Pasco County officials are hoping a letter of support from Gov. Rick Scott, and an executive order from President Donald Trump, could finally lead to a permit to build the Ridge Road extension.
For 19 years, the county has pursued the permit from the U.S. Army Corps of Engineers for an approximately 8-mile road extension that would cut through a portion of the Serenova Preserve. The road extension is a high priority for the county to give residents an additional evacuation route during hurricanes.
But, critics of the project vow to fight an extension of the road.
Clay Colson, chairman of the nonprofit Citizens for Sanity Inc., said development, not a hurricane route, is behind the county’s efforts to extend Ridge Road through the preserve.
“The county had this idea of entitlement,” he said. “They think they are entitled to the permit.”
A county delegation, including Pasco County Administrator Michele Baker and Pasco County commissioners Kathryn Starkey and Jack Mariano, went to Washington D.C., in early March, to lobby for the project.
During an unexpected meetup with the governor, Baker asked him to write a letter supporting the project.
U.S. Rep. Gus Bilirakis also wrote a letter of support and sent it to President Trump.
According to the president’s executive order, the White House Council on Environmental Quality would have 30 days to respond to the governor’s request for priority status for Ridge Road.
Scott’s office has not responded to The Laker/Lutz News to inquiries about the letter.
The president’s executive order directs federal agencies to give priority to longstanding infrastructure projects with pending environmental reviews.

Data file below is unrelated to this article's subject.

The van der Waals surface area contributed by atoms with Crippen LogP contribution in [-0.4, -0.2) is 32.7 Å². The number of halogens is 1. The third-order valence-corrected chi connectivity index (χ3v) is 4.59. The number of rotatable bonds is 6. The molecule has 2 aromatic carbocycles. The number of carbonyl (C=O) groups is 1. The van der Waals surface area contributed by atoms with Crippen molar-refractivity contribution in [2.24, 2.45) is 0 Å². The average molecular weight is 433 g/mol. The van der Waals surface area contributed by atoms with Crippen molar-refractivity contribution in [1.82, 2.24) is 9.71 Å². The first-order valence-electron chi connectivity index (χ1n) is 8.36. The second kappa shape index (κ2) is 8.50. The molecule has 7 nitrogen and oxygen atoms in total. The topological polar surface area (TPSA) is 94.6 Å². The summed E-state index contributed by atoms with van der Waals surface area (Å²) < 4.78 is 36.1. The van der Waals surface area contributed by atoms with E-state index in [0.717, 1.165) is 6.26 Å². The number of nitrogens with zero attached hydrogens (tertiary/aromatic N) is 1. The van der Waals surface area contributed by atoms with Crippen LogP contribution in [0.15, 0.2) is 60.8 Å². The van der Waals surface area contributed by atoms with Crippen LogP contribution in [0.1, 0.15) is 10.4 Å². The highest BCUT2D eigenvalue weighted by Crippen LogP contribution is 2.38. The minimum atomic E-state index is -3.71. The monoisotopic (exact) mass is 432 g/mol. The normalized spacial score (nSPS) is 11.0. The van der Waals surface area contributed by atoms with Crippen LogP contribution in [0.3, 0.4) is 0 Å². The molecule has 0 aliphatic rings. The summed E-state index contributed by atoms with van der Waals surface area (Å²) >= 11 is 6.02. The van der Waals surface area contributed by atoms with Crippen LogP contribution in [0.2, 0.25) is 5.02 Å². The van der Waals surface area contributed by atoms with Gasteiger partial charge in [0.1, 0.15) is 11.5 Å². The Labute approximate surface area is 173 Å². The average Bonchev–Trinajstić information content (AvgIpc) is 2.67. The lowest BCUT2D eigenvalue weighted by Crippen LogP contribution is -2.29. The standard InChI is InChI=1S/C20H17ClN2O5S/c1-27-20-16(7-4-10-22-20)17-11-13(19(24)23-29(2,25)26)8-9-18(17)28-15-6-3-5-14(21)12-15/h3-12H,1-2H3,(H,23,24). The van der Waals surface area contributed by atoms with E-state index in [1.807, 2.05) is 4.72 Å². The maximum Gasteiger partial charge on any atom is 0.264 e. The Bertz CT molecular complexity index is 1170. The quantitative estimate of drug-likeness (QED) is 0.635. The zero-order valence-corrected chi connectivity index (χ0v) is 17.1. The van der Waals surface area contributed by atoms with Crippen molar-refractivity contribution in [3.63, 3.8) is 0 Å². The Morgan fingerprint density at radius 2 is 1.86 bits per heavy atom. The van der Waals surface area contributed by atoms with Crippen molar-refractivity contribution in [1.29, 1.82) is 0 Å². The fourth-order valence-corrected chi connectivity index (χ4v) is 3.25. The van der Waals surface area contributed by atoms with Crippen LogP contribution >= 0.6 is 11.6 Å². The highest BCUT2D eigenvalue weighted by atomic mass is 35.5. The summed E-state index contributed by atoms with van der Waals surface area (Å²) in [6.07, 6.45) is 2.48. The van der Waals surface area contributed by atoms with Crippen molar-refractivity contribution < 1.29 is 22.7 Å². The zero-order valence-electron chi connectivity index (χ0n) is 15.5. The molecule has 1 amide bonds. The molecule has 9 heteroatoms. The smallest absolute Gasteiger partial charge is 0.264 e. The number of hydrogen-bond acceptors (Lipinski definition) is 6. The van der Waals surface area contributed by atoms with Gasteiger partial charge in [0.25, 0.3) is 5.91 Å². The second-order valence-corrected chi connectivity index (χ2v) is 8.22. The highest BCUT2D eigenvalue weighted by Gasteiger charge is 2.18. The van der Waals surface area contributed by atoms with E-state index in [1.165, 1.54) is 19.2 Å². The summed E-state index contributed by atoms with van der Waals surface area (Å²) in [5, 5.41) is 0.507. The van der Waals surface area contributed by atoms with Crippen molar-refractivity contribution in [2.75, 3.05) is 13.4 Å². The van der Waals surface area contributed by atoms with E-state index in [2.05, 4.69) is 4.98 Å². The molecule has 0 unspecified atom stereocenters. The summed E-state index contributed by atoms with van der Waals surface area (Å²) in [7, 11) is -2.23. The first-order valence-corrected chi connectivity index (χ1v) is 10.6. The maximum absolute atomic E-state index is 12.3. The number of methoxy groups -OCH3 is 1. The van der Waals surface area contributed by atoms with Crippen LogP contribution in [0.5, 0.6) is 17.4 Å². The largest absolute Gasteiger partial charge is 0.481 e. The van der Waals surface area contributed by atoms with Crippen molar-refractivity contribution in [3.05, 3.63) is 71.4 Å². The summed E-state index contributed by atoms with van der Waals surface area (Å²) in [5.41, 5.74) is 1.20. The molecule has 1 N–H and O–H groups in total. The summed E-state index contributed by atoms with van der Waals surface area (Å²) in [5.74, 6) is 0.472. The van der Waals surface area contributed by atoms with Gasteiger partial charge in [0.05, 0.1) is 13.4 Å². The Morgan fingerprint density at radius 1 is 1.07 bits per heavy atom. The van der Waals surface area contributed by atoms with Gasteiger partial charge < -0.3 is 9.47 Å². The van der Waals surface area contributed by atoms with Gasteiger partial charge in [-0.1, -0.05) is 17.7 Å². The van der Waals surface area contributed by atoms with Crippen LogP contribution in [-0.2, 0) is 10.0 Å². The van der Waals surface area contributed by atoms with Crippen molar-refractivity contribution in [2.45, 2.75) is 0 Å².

“The wheels are definitely moving to try and get it finalized,” Baker said, during the March 7 county commission meeting in Dade City.
Besides running into Scott, the group also met Ted Boling, the acting director of the White House’s council on environmental quality.
While the county may be making progress toward obtaining the permit, opponents of the road say construction of the road should not be about political pressure from letters and executive orders.
“They (federal agencies) are supposed to do their job,” Colson said.
His group and others will file a lawsuit, if the permit is granted, Colson said.
The county initially submitted its application for Ridge Road in 1998. The road dead-ends at Moon Lake Road in New Port Richey. The extension would provide a link to U.S. 41, with a connection to Suncoast Parkway in Land O’ Lakes.
The U.S. Army Corps of Engineers reviews permit applications to determine if projects meet regulations within the Clean Water Act. If approved, projects should do a minimum of damage to the environment.
About 58 acres of the 6,000-acre Serenova Preserve are under review. The land was set aside years ago to mitigate about 200 acres of wetlands lost due to construction of the Suncoast parkway.
An elevated road design to limit environmental damage is among potential alternatives for how the road extension would be built.
Over the years, environmental groups, such as the Sierra Club and Audubon Society, have opposed the Ridge Road project, saying it would destroy wildlife habitat and degrade water quality.
Pasco commissioners hired Washington D.C. consultants with Dawson & Associates in 2016 to lobby for the permit. The county is paying the firm about $28,000 a month.
The costs expended on the project so far, including land acquisitions and consultants, is about $19 million.
Published March 15, 2017